Last major update issued on May 10, 2004 at 03:30 UTC.
[Solar and geomagnetic data - last month (updated daily)]
[Solar wind and electron fluence charts (updated daily)]
[Solar cycles 21-23 (last update May 3, 2004)]
[Solar cycles 1-20]
[Graphical comparison of cycles 21, 22 and 23 (last update May 3, 2004)]
[Graphical comparison of cycles 2, 10, 13, 17, 20 and 23 (last update May 3, 2004)]
[Historical solar and geomagnetic data charts 1954-2004 (last update April 28, 2004)]
[Archived reports (last update May 8, 2004)]
The geomagnetic field was quiet to unsettled on May 9. Solar wind speed ranged between 392 and 466 km/sec, slowly decreasing.
Solar flux measured at 20h UTC on 2.8 GHz was 93.2. The planetary A
index was 6 (STAR Ap - based on the mean of three hour interval ap indices: 7.8).
Three hour interval K indices: 23212221 (planetary), 23223212 (Boulder).
The background x-ray flux is at the class A8 level.
At midnight there were 4 spotted regions on the visible disk. The solar flare activity level was very low. No C class events were recorded during the day.
Region 10605 decayed slowly and quietly and will rotate out of view at the southwest limb late today.
Region 10606 was quiet and stable.
New region 10607 emerged in the southeast quadrant on May 7 and was numbered by SEC two days later. The region could soon become spotless.
New region 10608 emerged quickly on May 9 near the southeast limb. A C flare is possible.
May 8-9: No fully or partly Earth directed CME observed.
May 7: A faint halo CME was observed in LASCO images after 15h UTC. This CME may have been associated with a C1 event in region 10605.
Coronal hole history (since late October 2002)
Compare today's report with the situation one solar rotation ago: 28 days ago 27 days ago 26 days ago
A coronal hole in the northern hemisphere is probably located too far to the north to become geoeffective.
Processed SOHO/EIT 284 image at 19:05 UTC on May 9. The darkest areas on the solar disk are likely coronal holes.
The geomagnetic field is expected to be mostly quiet on May 10-12. A weak CME could arrive during the latter half of May 10 and cause a slight increase in geomagnetic activity.
|Coronal holes (1)||Coronal mass ejections (2)||M and X class flares (3)|
1) Effects from a coronal hole could reach Earth within the next 5 days. When the high speed stream has arrived
the color changes to green.
2) Material from a CME is likely to impact Earth within 96 hours.
3) There is a possibility of either M or X class flares within the next 48 hours.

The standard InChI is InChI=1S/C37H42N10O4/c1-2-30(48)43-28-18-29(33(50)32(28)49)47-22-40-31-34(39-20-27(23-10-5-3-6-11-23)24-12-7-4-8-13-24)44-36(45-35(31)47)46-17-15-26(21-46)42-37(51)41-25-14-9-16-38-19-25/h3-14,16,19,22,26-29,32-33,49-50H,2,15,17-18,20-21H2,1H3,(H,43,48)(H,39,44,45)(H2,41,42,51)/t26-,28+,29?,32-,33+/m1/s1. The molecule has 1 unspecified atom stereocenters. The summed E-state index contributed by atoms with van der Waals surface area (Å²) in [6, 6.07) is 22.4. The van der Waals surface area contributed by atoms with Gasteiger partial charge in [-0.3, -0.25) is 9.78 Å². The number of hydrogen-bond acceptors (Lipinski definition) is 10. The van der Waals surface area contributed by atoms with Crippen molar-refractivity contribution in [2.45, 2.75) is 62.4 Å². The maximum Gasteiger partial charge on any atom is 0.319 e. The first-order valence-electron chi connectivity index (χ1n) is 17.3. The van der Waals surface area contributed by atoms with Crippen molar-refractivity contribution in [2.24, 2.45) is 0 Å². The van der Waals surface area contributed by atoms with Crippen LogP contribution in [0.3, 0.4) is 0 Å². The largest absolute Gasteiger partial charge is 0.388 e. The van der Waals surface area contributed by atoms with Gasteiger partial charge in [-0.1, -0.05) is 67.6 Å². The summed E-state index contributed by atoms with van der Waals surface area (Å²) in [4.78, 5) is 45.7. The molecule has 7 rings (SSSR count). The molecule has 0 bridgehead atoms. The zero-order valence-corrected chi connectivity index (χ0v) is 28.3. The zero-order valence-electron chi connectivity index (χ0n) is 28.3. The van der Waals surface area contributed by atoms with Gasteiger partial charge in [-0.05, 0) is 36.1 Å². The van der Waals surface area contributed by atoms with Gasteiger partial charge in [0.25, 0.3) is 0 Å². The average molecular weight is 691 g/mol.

Green: 0-20% probability, Yellow: 20-60% probability, Red: 60-100% probability.
Long distance low and medium frequency (below 2 MHz) propagation along east-west paths over high and upper middle latitudes is poor. Propagation along long distance north-south paths is fair. Trans Atlantic propagation conditions are monitored every night on 1470 kHz. Dominant station tonight: Radio Vibración (strong signal). At local sunrise CPN Radio (Perú) was heard at the same level as Vibración. Propagation swung somewhat southwards after 02:30 UTC with Argentina noted on 1630 and Rádio Nacional in Brasilia doing well on 980 kHz. Before that I heard several stations from North America, including most of the usual Newfoundland stations and US stations on 1440, 1510, 1540, 1650 and 1660 kHz].
Compare to the previous day's image.
Data for all numbered solar regions according to the Solar Region Summary provided by NOAA/SEC. Comments are my own, as is the STAR spot count (spots observed at or inside a few hours before midnight) and data for regions not numbered by SEC or where SEC has observed no spots. SEC active region numbers in the table below and in the active region map above are the historic SEC/USAF numbers.
|Active region||Date numbered||SEC
|Location at midnight||Area||Classification||Comment|
classification was CSO
at midnight, area 0030
classification was CSO
formerly region S400
classification was AXX
at midnight, area 0000
classification was CAO
at midnight, area 0050
|Total spot count:||17||19|
flux at Earth
|International sunspot number||Smoothed sunspot number|
cycle 23 sunspot max.
|2003.11||140.8||67.3||(56.5 predicted, -1.6)|
|2003.12||114.9||46.5||(53.5 predicted, -3.0)|
|2004.01||114.1||37.2||(49.1 predicted, -4.4)|
|2004.02||107.0||46.0||(44.8 predicted, -4.3)|
|2004.03||112.0||48.9||(42.1 predicted, -2.7)|
|2004.04||101.2||39.3||(40.0 predicted, -2.1)|
|2004.05||90.1 (1)||13.7 (2)||(36.8 predicted, -3.2)|
1) Running average based on the daily 20:00 UTC observed solar flux value at 2800 MHz.
2) Unofficial, accumulated value based on the Boulder (NOAA/SEC) sunspot number. The official international sunspot number is typically 30-50% less.
This report has been prepared by Jan Alvestad. It is based partly on my own observations and analysis, and partly on data from some of these solar data sources. All time references are to the UTC day. Comments and suggestions are always welcome.